By Chiara Aricó, former COSI student at CBS
How would you react if I told you that three simple words could help us solve a EUR 3 – 6 billion per year problem? What words, you may ask. Often Good After. Those are the three words that, placed next to the “best before” dates on food packaging, could help consumers to better understand the meaning of date labels and, as a consequence, waste less perfectly edible food.
I am confident many of us have experienced a similar situation: you grab some food from the back of the pantry, a pack of pasta hiding in a dark corner, or those chickpeas intended for homemade hummus that you ended up not making. You remember that food has been there for a while, not sure for how long, so you check the date label. It says, “best before: 30/07/2021”. Oh damn! That’s almost a month ago! Do I toss the food? Do I give it a chance?
If you aren’t sure about the answer, don’t worry, you are in good company. Data from the European Parliament suggest that about 53% of EU consumers do not know the correct meaning of “best before” labels.
The European Commission suspects that a worrisome 10 to 12% of food wasted at consumer level might be connected to date labelling issues. But before diving into the matter, let me leave here the official meaning – defined by the EU “FIC Regulation” – of the two most common date labels, “best before” and “use by”.
The “use by” date is needed for highly perishable food that is likely to represent a threat to human health when consumed after the date.
The “best before” date, instead, indicates how long the food should maintain its properties and qualities, such as flavour and texture, at their best.
In other words, the “use by” date concerns food safety and you shouldn’t eat any food that has passed it. The “best before” date doesn’t deal with health and safety, it just tells us the date until which the supplier guarantees maximum quality. After this date, the food is still safe to eat and probably still tasty and nutritious. Meaning that you should definitely give the pasta and chickpeas a chance!
One of the solutions proposed to diminish the amount of food waste connected to date labels is to remove the “best before” dates from food with a long shelf-life, such as pasta and rice. However, the problem of misinterpretation of date labels is often exacerbated by the fact that many consumers have somehow lost touch with their food and do not feel confident in judging food quality and safety through their own senses. This means that removing the date labels might generate even more confusion and lead to food being discarded that has not even passed the date.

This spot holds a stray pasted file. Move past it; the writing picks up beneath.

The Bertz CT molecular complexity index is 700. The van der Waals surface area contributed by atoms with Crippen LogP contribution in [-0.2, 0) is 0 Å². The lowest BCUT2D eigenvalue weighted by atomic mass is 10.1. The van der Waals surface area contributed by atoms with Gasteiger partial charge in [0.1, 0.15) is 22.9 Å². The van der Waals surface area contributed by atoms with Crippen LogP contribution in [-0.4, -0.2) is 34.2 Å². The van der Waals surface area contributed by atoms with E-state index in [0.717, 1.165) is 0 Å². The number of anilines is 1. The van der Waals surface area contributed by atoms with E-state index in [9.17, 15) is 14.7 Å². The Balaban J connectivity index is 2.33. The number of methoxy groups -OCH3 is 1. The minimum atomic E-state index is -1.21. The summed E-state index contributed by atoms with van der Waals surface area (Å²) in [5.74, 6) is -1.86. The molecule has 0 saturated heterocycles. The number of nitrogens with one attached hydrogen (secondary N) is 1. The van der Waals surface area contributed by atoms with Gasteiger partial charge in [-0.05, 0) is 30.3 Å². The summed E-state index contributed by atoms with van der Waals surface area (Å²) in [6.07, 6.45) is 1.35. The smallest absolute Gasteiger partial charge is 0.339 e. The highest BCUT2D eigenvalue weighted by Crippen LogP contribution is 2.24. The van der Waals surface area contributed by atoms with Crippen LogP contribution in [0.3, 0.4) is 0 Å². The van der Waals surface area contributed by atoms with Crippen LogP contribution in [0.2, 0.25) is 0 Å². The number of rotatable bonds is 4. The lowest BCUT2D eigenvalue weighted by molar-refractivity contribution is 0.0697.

An alternative solution is the one I introduced at the beginning of this article: to convert the “best before” labels into “best before, often good after”. The Danish food waste company Too Good To Go is the main advocate of this transformation and it is promoting date labelling campaigns all over Europe, partnering with producers and convincing them to change the wording of their labels.
In Europe alone, we waste about 88 million tonnes of food every year. According to data from the EU, about 10 to 12% of these are connected to expiry dates
The reasoning behind this idea is that the way information is framed can influence our decision-making process. Adding “often good after” next to the “best before” on labels basically gives a gentle push (aka a nudge) to the readers – and eaters. It can stimulate their curiosity and increase the chances that their behaviour is based on the correct cues and not on misunderstandings.
We are far from being able to determine how much food a similar change could save. However, I conducted a survey on about 400 consumers for my master’s thesis and found that the likelihood of eating food that has passed its “best before” date increases by about 15% when the “often good after” is included. The data from the survey also shows that the correct interpretation of date labels becomes more likely in this nudged scenario.
In Europe alone, we waste about 88 million tonnes of food every year. According to data from the EU, about 10 to 12% of these are connected to expiry dates. A UK consumer survey from WRAP shows that food being out of date is the most costly component of avoidable food waste at home.
As mentioned in the first line of this blog, we are talking about EUR 3 – 6 billion of food wasted every year because of date labelling issues. Of course, some of that would be food that has passed its “use by” date, and a change in the date labelling wording is unlikely to make a difference. But can you imagine how much of that food is just a few days after its “best before” and could be saved with a better understanding of what this label actually means?
I am not trying to argue that simply adding “often good after” can be the solution to a systemic issue or can bring clarity to every single consumer out there. Nevertheless, I believe cost-effective initiatives like this one, matched with widespread awareness campaigns, can help us to save quite a lot of food, in an easy way. So, why not? Each meal can make a difference.